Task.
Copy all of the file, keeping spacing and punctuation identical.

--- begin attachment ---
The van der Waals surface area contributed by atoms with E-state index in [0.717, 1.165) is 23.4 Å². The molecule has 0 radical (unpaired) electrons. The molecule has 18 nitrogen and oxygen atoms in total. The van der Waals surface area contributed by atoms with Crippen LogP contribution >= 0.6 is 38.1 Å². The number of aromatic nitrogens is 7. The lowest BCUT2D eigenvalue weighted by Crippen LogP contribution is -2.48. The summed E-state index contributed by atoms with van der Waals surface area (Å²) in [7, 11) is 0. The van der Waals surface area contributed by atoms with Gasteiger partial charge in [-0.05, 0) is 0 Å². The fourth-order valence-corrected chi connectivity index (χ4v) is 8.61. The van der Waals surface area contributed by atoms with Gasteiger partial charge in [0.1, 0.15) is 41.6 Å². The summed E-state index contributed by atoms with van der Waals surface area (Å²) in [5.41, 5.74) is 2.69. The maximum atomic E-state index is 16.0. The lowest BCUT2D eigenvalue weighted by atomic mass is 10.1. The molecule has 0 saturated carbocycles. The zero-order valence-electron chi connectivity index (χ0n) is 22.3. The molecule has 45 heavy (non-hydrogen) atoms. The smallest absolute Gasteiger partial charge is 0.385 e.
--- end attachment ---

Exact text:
The van der Waals surface area contributed by atoms with E-state index in [0.717, 1.165) is 23.4 Å². The molecule has 0 radical (unpaired) electrons. The molecule has 18 nitrogen and oxygen atoms in total. The van der Waals surface area contributed by atoms with Crippen LogP contribution >= 0.6 is 38.1 Å². The number of aromatic nitrogens is 7. The lowest BCUT2D eigenvalue weighted by Crippen LogP contribution is -2.48. The summed E-state index contributed by atoms with van der Waals surface area (Å²) in [7, 11) is 0. The van der Waals surface area contributed by atoms with Gasteiger partial charge in [-0.05, 0) is 0 Å². The fourth-order valence-corrected chi connectivity index (χ4v) is 8.61. The van der Waals surface area contributed by atoms with Gasteiger partial charge in [0.1, 0.15) is 41.6 Å². The summed E-state index contributed by atoms with van der Waals surface area (Å²) in [5.41, 5.74) is 2.69. The maximum atomic E-state index is 16.0. The lowest BCUT2D eigenvalue weighted by atomic mass is 10.1. The molecule has 0 saturated carbocycles. The zero-order valence-electron chi connectivity index (χ0n) is 22.3. The molecule has 45 heavy (non-hydrogen) atoms. The smallest absolute Gasteiger partial charge is 0.385 e.